The competitive advantage resulting from an organization's people can drive low cost and differentiation. Much of its cost advantage comes from its very productive, motivated, and unionized workforce. Providing a work environment that foster cooperation, initiative, and innovation; educating and training the workforce; and enhancing the factors that affect well-being, satisfaction, and motivation are very difficult for competitors to copy. This is a significantly different philosophy from the work environment that came into being during the Industrial Revolution [9-14].
There are eight TQM Dimensions with respect to TQM implementation for Competitive Advantage, as follows:
(1) Customer focus: Must understand that their success depends significantly on customers. Therefore, firms should understand and determine customer needs by meeting their requirements and striving to exceed their expectations.
(2) Leadership: Top management must establish unity of purpose and direction. They must create and maintain the internal environment in which people can become fully involved in achieving the organisation’s purpose.
(3) Teams of people: Employees at all levels must be recognised as the essence of the organisation, and strategies must be put in place to ensure their full involvement, so that the organisation can derive maximum benefits from their abilities.
(4) Process Management: A desired result is achieved more efficiently when related resources and activities are managed as a process.
(5) Security/ System approach to management: Identifying, understanding and managing a system of interrelated processes for a given objective improves the operational effectiveness and efficiency of firms.
(6) Continuous Improvement: The “Plan-Do-Check-Act” cycle is applied to processes. The “Plan” establishes the objectives and processes necessary to deliver results in accordance with customer requirements and the organisations policies; the “Do” implements the processes: the “Check” monitors and measures the processes and products against policies, objectives and requirements and reports on the results; and the “Act” takes actions to continually improve process and system performance.
(7) Reliability: Describe the importance of quality in meeting customer expectations in product design, service, flexibility and variety, innovation, and rapid response.
(8) Suppliers' Management: Firms and their suppliers are interdependent, and a mutually beneficial relationship would enhance the ability of both to create value.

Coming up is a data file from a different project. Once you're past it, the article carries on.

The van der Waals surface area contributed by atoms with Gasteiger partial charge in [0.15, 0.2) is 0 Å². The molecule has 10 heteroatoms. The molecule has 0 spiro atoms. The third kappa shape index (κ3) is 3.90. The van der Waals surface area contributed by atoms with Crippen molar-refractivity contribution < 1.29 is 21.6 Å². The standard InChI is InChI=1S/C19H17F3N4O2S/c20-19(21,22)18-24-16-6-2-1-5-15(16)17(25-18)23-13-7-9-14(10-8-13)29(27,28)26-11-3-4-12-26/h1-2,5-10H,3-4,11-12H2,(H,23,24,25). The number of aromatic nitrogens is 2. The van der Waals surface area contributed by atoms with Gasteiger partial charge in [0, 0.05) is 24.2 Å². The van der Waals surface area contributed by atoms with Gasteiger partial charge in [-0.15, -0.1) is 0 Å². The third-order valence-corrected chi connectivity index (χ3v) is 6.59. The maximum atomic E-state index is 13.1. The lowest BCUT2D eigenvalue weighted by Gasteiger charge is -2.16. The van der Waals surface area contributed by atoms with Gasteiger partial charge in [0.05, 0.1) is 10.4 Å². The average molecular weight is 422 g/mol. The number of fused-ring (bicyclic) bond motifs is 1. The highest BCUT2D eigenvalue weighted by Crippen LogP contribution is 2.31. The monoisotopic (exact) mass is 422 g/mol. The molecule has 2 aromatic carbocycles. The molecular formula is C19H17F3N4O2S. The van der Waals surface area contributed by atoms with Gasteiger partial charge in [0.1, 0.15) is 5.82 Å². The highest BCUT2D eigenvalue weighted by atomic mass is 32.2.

This study is mainly aimed to investigate the relationship among TQM Practices for Competitive Advantage. The specific Objective of the study is to analyse the association of TQM Factors for Competitive Advantage in ISO Certified organisations and those organisations without ISO. The data has been collected from respondents of various organisations national and international repute. A survey instrument with Likert’s scale was used to collect the perceptions of respondents. The sample size is 60 in which 30 are from ISO Certified organisations and 30 from the others. The statistical analysis was made with Average, Standard Deviation and t- test [15,16].
Based on the given research a structure, below hypothesis is proposed for further academic examination:
H0. The TQM activities cause no difference for competitive advantage in terms of the Customer Focus Responsiveness, Leadership, Reliability, Ease of Use system, Team-building, Security, Competence, and Product portfolio.
H1. The TQM activities actually cause significant difference for competitive advantage in terms of the Customer Focus Responsiveness, Leadership, Reliability, Ease of Use system, Teambuilding, Security, Competence, and Product portfolio.
The TQM activities between the respondents with the ISO certification and respondent units without ISO certifications in terms of the Customer Focus Responsiveness, Leadership, Reliability, Ease of Use system, Team-building, Security, Competence, and Product portfolio. Comparison is made between organizations with and without ISO (QMS) certification to determine the competitive advantage of organizations. The t-test is used to test the statistical significance of the differences in TQM practices (Table 1).
|Factor||ISO Certified||Without ISO Certification||t-test|
|N||Mean||Std. Dev||N||Mean||Std. Dev.||p-value|
|Ease of Use System||30||4.55||0.57||30||3.87||0.47||.000*|
Table 1: Total Quality Management for Competitive Advantage. Source: Survey Data. p-values with *mark are significant at .050 level.
The results show that there are statistically significant differences for items with *marks. The findings suggest that the evidence is significant (Average p-values<.050) to confirm that the TQM factors for Competitive Advantage in the organizations. Observation: Null Hypothesis is rejected as all TQM Constructs found significant with ttest comparison of means. Hence The Alternative Hypothesis is accepted. It is concluded that the Quality Management Standards (ISO) Certification actually causes significant difference for Competitive Advantage.
TQM always focus on customer satisfaction. Competitive advantage denotes a firm's ability to achieve market superiority over its competitors. In the long run, a sustainable competitive advantage provides above-average performance. The characteristics relate to quality, quality can be an important means of gaining competitive advantage.
The study concludes that Total Quality management activities cause significant impact on Competitive advantage of Organisations in Global businesses.
Further, it is suggested that all the business organisations should implement TQM in phased manner to meet the challenges in the globalised economies.